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Explanation of sending a "Response" (object?)

jbellis
P: 2
Can someone direct me to a good explanation or complete code example of sending a response from a perl script? I suspect that I don't even understand what's going on because web searches don't show what I'm expecting. For example, does the response automatically go to STDOUT so anything printed becomes "Response?" Do I need to write lines for every header item... content-type, length, etc.

Background: I've succeeded, with no perl skills, in creating a simple perl program that saves a file (some XML) to my web server in response to a Flash SWF actionscript command "send." If you're interested, see the Save button at http://s91524683.onlinehome.us/lexonomy/. But this command is one-way... no feedback. So now I'm trying to use a different command that receives (an XML structure in) the Response object. And I have no idea what the right code is, so I don't think it's helpful to show examples of what I've tried... just print statements. All I see on the web is vague mentions and snippets.
Thanks very much, Jack
Mar 5 '08 #1
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2 Replies


jbellis
P: 2
Solution... got it working with some advice from actionscript forum.... from the Help file:
In Flash:

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  1. var lv_Q:LoadVars = new LoadVars(); //object holding the data to send
  2. var lv_A:LoadVars = new LoadVars(); //object to hold the data received
  3.  
  4. lv_A.onLoad = function(success:Boolean) {
  5. if (success) {
  6. my_text.text = lv_A.responseVar; // display confirmation
  7. } else {
  8. my_text.text = "Error."; // script didnt load
  9. }
  10. }
  11.  
  12. lv_Q.sendAndLoad("yourscriptname.php", lv_A, "POST");
I had previously seen and used that same code, but I guess I never got it fully working. The .onload never fired success or failure. Possibly the function definition, which I hadn't copied verbatim. In retrospect I realize that meant my Actionscript was not functioning (because sendandload ensures an "onload" irrespective of one's CGI. Once I got it working, I was able to prove that Perl as simple as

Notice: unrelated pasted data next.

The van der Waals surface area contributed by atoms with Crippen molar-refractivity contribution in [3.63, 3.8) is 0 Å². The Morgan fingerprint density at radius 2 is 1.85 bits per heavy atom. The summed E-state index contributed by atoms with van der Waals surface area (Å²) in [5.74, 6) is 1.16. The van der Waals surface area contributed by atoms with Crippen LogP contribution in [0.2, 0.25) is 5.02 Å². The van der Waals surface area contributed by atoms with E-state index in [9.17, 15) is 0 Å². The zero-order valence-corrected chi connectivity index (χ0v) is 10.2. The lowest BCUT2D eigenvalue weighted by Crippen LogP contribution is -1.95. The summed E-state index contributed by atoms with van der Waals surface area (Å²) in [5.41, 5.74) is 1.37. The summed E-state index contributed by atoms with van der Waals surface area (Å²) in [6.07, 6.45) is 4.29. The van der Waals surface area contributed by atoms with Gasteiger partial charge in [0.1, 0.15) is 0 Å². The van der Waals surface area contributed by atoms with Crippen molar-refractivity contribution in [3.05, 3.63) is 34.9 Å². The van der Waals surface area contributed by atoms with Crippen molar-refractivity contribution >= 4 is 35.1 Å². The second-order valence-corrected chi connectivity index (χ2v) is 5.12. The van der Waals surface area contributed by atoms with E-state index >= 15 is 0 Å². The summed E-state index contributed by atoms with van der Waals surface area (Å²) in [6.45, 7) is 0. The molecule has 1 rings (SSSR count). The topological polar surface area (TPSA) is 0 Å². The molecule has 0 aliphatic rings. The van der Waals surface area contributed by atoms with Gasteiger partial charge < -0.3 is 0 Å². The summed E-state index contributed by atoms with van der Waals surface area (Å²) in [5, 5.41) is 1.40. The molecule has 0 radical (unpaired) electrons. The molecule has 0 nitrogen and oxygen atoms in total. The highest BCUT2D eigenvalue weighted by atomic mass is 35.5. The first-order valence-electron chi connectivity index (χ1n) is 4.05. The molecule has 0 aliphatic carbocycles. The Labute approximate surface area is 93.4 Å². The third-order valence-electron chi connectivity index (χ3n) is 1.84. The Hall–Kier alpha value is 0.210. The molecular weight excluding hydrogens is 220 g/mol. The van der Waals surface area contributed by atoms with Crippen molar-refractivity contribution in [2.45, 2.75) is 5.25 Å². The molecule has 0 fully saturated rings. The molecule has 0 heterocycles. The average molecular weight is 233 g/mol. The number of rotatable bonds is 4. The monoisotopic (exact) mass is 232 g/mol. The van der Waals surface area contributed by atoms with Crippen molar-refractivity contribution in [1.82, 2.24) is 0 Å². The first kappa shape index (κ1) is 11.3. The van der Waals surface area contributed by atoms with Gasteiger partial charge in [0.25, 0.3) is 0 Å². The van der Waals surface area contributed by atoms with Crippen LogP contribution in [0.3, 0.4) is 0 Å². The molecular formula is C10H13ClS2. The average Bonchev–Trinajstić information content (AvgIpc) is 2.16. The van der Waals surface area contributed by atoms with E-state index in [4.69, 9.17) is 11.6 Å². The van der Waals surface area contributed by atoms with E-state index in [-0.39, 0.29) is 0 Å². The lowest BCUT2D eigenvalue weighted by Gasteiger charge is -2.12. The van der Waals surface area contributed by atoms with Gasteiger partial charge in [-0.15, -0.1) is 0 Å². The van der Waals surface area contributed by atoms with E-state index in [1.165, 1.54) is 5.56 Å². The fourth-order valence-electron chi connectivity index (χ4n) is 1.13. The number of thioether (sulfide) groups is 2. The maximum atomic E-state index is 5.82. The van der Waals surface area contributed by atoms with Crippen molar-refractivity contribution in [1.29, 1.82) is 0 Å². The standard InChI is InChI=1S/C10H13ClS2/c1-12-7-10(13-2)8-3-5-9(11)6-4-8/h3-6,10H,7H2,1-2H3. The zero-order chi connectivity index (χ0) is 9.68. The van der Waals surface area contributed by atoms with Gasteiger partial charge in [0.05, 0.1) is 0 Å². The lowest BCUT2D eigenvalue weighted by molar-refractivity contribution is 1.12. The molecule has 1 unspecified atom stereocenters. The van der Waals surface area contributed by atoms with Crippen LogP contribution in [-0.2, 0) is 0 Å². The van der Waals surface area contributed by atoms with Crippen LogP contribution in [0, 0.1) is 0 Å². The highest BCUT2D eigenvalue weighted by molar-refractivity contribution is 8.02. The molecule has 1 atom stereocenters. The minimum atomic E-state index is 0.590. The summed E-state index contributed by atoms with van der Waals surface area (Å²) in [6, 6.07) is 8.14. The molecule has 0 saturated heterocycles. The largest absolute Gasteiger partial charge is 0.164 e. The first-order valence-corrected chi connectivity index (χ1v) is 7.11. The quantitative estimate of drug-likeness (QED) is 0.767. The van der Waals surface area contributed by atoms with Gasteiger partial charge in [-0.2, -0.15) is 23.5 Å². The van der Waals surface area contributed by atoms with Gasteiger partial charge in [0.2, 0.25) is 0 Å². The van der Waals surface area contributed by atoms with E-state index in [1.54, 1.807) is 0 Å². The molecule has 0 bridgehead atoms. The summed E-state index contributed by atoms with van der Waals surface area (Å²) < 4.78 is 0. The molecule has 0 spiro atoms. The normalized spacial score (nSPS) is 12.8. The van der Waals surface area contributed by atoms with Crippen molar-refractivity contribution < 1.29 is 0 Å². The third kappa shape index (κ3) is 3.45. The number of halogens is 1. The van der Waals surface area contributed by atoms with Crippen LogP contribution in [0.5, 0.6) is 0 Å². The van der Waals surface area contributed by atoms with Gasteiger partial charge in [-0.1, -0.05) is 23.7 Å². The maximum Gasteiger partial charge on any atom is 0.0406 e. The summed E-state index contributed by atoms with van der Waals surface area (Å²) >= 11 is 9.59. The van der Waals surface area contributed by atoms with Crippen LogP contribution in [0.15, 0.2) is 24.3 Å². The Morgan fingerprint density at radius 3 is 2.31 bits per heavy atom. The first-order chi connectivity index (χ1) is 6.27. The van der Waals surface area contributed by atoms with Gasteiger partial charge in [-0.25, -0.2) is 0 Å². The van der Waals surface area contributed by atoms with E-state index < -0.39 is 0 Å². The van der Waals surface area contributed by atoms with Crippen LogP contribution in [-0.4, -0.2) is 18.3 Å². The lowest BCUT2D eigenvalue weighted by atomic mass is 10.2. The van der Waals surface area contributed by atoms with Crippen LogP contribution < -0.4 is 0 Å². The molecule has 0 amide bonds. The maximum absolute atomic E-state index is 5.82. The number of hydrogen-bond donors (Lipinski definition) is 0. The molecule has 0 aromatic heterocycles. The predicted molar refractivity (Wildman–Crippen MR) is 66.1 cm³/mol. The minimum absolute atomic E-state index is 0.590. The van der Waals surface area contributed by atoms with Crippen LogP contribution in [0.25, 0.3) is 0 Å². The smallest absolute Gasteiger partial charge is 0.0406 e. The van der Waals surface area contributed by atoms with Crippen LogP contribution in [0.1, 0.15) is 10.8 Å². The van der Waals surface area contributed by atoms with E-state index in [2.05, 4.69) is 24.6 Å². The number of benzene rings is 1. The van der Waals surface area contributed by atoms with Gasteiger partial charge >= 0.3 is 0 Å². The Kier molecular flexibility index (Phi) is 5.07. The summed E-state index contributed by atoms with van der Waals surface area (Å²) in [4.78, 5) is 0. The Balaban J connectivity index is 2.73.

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  1. print "Content-type:text/xml\n\n";
  2. print "...fromserver\n"
;
works, even without the #!/usr... line. So this means the answer to my original confusion is:
"Any print output from a Perl program to the default output (STDOUT standard output?) automatically becomes the 'response' that is sent back. You need only precede it with a content type statement"... or something along those lines.
Thanks, Jack
Mar 10 '08 #2

KevinADC
Expert 2.5K+
P: 4,059
I was able to prove that Perl as simple as
print "Content-type:text/xml\n\n";
print "...fromserver\n";
works, even without the #!/usr... line. So this means the answer to my original confusion is:
"Any print output from a Perl program to the default output (STDOUT standard output?) automatically becomes the 'response' that is sent back. You need only precede it with a content type statement"... or something along those lines.
Thanks, Jack
any "print" command not directed to a filehandle or other output device will print to STDOUT (standard output). That will be the content sent back from the server that you see displayed in the browser. It must be preceeded by an appropriate http header, such as "Content-type: text/xml\n\n". The two newlines are important: \n\n they signal the end of the http headers and the beginning of the content.
Mar 10 '08 #3

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